To Colonel Israel Shreve
Head Quarters Middlebrook 24th May 1779.
I am to acknowlege your favor of yesterday with the New-York papers.
The smallness of the force at Elizabeth town makes it necessary to exert the utmost vigilance, and to pay more than common attention to your security. During your continuance I make no doubt but you will effectually guard against surprise.
It may be prudent to remind the militia officers, to give the country the earliest alarm by firing the beacons, should the enemy attempt a landing in force.
And that you may be no sufferer in tents &1 should any thing of this kind take place you will have them immediately sent forward to this place. The quarter master General has sent you orders for waggons for this purpose.2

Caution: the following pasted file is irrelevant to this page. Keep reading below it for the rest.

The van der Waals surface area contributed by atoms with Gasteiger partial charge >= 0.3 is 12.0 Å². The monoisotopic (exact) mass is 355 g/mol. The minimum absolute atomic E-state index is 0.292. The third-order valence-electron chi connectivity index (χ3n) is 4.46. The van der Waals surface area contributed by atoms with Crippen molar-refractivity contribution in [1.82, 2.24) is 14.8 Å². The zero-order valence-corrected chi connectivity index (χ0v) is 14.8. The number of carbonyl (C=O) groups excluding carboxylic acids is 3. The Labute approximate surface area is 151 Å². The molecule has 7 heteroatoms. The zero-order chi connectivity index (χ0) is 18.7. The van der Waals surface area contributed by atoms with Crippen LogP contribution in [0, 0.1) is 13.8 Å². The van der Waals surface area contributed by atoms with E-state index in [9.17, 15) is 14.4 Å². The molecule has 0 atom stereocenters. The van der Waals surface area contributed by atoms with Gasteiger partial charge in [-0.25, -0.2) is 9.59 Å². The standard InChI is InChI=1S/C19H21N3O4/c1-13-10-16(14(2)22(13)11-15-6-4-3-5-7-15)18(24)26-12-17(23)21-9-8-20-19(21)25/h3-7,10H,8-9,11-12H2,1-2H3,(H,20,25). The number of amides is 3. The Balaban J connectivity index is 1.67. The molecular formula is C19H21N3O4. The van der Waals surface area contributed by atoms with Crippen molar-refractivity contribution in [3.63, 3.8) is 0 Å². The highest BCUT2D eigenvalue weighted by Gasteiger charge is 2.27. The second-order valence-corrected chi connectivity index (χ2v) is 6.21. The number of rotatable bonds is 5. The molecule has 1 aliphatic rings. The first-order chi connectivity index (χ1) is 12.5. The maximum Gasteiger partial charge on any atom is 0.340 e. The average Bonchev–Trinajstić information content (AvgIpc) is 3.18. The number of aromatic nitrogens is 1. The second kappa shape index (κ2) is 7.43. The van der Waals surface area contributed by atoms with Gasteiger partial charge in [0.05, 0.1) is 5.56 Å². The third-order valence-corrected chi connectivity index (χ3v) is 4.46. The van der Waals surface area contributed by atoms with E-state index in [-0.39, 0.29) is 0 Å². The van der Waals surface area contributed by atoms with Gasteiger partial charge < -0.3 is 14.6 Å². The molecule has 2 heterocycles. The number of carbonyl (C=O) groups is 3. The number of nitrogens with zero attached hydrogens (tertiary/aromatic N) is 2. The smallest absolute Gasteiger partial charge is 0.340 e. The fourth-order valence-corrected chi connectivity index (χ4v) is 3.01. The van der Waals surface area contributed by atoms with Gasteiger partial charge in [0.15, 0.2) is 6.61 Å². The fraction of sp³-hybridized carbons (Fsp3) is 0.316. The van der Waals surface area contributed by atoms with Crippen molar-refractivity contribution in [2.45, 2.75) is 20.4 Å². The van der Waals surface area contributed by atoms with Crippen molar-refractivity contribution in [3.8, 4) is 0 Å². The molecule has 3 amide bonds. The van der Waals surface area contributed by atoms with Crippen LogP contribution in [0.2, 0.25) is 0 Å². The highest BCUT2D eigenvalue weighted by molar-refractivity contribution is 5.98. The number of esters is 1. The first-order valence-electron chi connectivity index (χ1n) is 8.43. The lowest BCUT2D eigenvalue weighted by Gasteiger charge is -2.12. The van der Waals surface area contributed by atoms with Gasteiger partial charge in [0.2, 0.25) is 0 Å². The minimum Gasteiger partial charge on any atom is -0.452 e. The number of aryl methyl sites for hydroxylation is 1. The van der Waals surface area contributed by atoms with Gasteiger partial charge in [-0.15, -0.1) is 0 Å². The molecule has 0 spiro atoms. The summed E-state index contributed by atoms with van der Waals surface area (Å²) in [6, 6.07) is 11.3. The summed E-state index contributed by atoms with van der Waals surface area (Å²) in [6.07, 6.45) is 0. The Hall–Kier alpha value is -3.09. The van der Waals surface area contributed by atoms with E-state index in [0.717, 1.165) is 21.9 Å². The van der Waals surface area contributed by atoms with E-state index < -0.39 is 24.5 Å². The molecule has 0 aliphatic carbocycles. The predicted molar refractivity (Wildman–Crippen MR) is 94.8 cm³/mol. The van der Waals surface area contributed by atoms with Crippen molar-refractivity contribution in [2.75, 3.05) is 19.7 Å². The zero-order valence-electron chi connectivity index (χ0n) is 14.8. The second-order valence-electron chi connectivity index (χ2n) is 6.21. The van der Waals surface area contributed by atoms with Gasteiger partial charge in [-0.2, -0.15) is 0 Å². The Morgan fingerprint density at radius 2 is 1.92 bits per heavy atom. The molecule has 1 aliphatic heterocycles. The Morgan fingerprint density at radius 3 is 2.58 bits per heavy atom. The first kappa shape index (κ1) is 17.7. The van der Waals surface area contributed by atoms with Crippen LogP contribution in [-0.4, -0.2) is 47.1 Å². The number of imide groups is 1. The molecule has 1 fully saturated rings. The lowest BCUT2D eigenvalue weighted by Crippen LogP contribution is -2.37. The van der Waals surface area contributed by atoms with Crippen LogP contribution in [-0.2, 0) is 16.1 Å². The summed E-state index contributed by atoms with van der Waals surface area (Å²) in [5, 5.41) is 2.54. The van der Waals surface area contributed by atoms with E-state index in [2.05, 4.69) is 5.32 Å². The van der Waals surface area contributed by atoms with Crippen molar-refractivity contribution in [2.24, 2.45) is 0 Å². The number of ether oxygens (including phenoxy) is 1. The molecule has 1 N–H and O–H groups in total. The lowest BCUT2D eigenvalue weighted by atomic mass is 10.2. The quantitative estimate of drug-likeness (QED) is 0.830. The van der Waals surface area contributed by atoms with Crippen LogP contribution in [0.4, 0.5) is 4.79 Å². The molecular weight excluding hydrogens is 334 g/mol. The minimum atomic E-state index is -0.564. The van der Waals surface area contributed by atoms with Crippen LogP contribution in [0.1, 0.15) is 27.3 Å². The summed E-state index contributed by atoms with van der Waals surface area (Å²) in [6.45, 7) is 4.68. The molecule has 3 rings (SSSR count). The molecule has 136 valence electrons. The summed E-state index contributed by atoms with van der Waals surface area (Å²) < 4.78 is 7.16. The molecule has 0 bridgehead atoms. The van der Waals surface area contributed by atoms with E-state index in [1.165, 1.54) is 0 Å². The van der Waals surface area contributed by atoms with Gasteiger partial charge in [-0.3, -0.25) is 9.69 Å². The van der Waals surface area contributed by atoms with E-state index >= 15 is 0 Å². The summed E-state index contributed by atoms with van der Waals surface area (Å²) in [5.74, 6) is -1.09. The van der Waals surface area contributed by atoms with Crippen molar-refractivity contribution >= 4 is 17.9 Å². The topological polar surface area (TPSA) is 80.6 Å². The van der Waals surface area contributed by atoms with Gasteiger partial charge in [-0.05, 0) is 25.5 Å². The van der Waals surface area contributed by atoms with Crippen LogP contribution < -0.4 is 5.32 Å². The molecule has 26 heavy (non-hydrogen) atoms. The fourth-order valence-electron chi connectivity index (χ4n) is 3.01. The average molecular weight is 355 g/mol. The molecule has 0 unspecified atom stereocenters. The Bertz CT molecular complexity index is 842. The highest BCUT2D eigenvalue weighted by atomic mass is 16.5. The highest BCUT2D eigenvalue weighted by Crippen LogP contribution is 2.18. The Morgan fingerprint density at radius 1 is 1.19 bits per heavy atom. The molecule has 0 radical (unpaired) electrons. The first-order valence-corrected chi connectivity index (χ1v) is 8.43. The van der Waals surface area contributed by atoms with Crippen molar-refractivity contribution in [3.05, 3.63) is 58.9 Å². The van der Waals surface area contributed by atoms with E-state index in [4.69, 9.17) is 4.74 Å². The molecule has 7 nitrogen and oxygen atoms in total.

As your intelligence is interesting, you will do every thing in your power to have the further motions of the enemy watched, and such objects as may lead to a knowlege of their intentions. I need not say how important it is to know this expeditiously, and to have it communicated as soon as possible. I would just remind you of the order to be in readiness to march at the shortest notice, that there may be no cause of delay when the order is to be executed, should that be tomorrow. I am &
Df, in James McHenry’s writing, DLC:GW; copy (photostat), NjR: Israel Shreve Papers; Varick transcript, DLC:GW.
1. McHenry wrote and then marked out the following additional text at this place on the draft: “suffer any loss in baggage &c.”